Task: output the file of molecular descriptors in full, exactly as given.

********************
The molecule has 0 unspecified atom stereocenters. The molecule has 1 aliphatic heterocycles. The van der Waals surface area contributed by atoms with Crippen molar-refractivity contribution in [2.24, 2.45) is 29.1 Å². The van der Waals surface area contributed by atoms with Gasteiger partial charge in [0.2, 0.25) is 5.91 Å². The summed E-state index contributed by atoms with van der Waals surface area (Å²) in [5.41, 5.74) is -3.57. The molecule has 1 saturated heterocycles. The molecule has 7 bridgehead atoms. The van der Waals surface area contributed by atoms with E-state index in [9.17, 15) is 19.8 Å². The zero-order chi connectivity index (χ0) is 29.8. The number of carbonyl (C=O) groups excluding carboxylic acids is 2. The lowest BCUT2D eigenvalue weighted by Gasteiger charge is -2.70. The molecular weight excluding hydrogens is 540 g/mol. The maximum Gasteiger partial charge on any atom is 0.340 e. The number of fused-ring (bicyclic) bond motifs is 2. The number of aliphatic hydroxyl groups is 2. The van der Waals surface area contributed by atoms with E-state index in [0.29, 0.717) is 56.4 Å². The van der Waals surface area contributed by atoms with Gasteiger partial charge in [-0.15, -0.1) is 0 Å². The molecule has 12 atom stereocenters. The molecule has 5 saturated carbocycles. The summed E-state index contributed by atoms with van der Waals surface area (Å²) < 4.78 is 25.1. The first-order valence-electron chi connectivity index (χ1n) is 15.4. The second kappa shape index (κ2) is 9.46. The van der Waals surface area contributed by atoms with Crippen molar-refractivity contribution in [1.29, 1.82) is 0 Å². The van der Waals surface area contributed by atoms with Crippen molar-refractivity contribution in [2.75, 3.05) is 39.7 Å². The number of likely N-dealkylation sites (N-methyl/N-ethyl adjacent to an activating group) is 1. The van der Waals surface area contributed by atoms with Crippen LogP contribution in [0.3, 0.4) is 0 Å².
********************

The molecule has 0 unspecified atom stereocenters. The molecule has 1 aliphatic heterocycles. The van der Waals surface area contributed by atoms with Crippen molar-refractivity contribution in [2.24, 2.45) is 29.1 Å². The van der Waals surface area contributed by atoms with Gasteiger partial charge in [0.2, 0.25) is 5.91 Å². The summed E-state index contributed by atoms with van der Waals surface area (Å²) in [5.41, 5.74) is -3.57. The molecule has 1 saturated heterocycles. The molecule has 7 bridgehead atoms. The van der Waals surface area contributed by atoms with E-state index in [9.17, 15) is 19.8 Å². The zero-order chi connectivity index (χ0) is 29.8. The number of carbonyl (C=O) groups excluding carboxylic acids is 2. The lowest BCUT2D eigenvalue weighted by Gasteiger charge is -2.70. The molecular weight excluding hydrogens is 540 g/mol. The maximum Gasteiger partial charge on any atom is 0.340 e. The number of fused-ring (bicyclic) bond motifs is 2. The number of aliphatic hydroxyl groups is 2. The van der Waals surface area contributed by atoms with E-state index in [0.29, 0.717) is 56.4 Å². The van der Waals surface area contributed by atoms with Gasteiger partial charge in [-0.15, -0.1) is 0 Å². The molecule has 12 atom stereocenters. The molecule has 5 saturated carbocycles. The summed E-state index contributed by atoms with van der Waals surface area (Å²) < 4.78 is 25.1. The first-order valence-electron chi connectivity index (χ1n) is 15.4. The second kappa shape index (κ2) is 9.46. The van der Waals surface area contributed by atoms with Crippen molar-refractivity contribution in [1.29, 1.82) is 0 Å². The van der Waals surface area contributed by atoms with Crippen molar-refractivity contribution in [2.75, 3.05) is 39.7 Å². The number of likely N-dealkylation sites (N-methyl/N-ethyl adjacent to an activating group) is 1. The van der Waals surface area contributed by atoms with Crippen LogP contribution in [0.3, 0.4) is 0 Å².